Many headlines have said it’s time to swap shoes for boots as people head out to hiking paths for the fall. We’re not sure we agree. The differences between hiking shoes and hiking boots aren’t simply seasonal. Today, we’re looking at hiking shoes and hiking boots to help you decide which one is right for you.
At this time of year, we think waterproof footwear is a must in most parts of the country. It’s often raining or snowy throughout the week. You might not think about it in a city or town where the ground dries after a storm. But when you go out to hike, the ground can be slippery and soggy. However, you can get waterproof hiking shoes, so you don’t have to rule them out as fall footwear. In warmer months, breathable shoes that dry quickly are best. They let water in, but they also let your feet dry fast. Waterproof shoes have the drawback of possibly getting waterlogged. But if you know you will be walking through mud and water, it’s worth the risk to keep your feet warm and dry.
One of the most significant factors in picking footwear is weight. You will be carrying the weight of whatever you are wearing. Hiking boots weigh three or more pounds, while a pair of hiking shoes weighs around two pounds. Studies have found that carrying extra weight on your feet takes far more energy than an equal amount of weight on your back. The lighter your footwear is, the farther you can go and enjoy yourself.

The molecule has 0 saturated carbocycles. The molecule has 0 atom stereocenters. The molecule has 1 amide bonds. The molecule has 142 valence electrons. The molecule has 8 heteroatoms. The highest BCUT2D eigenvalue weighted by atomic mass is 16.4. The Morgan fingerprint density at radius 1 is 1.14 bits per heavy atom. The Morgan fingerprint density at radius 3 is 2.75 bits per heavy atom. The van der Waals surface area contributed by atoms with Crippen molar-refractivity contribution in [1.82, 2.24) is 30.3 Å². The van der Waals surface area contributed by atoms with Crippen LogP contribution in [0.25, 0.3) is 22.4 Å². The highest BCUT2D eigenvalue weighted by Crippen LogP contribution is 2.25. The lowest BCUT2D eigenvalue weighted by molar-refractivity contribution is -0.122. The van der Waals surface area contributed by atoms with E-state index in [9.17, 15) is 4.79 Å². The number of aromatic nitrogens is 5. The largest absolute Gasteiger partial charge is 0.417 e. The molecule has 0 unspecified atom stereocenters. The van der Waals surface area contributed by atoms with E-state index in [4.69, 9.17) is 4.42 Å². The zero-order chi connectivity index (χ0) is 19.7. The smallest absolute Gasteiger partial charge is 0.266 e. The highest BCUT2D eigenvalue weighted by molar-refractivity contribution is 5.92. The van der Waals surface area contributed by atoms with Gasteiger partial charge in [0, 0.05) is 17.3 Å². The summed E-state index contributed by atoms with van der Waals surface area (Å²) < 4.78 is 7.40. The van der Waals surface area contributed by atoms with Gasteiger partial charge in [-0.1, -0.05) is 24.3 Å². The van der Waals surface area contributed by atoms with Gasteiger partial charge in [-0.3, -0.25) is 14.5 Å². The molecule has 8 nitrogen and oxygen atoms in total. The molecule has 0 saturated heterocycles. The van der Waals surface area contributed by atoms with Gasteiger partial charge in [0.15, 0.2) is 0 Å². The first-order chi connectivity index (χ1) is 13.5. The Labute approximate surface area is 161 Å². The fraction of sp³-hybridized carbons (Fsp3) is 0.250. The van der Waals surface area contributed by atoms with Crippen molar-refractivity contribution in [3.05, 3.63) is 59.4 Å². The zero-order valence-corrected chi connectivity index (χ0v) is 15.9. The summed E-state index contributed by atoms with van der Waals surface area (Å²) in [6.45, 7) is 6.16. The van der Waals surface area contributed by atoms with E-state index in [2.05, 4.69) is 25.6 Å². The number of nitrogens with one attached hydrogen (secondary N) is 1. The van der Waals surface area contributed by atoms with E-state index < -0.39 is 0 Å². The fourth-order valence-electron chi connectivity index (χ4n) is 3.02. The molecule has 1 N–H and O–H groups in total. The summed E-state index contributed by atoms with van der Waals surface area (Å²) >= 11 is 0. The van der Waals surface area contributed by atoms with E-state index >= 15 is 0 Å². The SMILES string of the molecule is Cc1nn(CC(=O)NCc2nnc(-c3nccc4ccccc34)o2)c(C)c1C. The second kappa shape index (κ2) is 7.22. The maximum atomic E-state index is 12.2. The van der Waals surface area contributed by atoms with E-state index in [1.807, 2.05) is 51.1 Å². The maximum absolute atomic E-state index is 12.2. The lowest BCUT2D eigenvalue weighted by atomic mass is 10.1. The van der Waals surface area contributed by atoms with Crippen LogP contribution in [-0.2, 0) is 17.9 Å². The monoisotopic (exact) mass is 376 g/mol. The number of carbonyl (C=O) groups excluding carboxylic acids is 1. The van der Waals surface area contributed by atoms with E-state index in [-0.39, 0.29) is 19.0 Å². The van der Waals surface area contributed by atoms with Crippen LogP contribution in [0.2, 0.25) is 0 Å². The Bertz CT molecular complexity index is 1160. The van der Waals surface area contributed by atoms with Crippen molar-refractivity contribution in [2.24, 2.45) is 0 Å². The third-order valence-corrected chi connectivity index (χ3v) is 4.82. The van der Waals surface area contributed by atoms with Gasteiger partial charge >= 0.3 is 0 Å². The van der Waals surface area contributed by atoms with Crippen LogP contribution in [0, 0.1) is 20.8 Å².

When it comes to comfort, hiking shoes are the clear winner. They don’t need to be broken in. They aren’t hard to find a good fit. They’re a cross between a sneaker and a hiking boot. They have a sturdy sole and thick sides, but it’s a more flexible sole and softer sides than a boot. They mold to your feet and feel nice. The drawback is that they do wear out faster. Hiking shoes last about 800 miles. You get thousands of miles of use out of boots.
Some argue that for ankle support, you must pick a boot. They are high-cut and offer more support for people prone to sprains, rolling their ankles or suffering from balance issues. Their stiff sole is where most of their ankle support comes from — not the cuff. It stops the foot from rocking. The high cut of the boots protects your ankle from scratches from undergrowth and can help you stay dry in wet weather. Experienced hikers recommend ankle braces if you’re concerned about an injury, not relying on a boot. A brace gives you much better, focused support.
For most people, hiking shoes are adequate. How light and comfortable they are makes them the clear choice for more casual hikers. However, a boot may be right for you if you are concerned about your balance or ankles. No matter what you pick, we hope you lace up your footwear and get outside this weekend!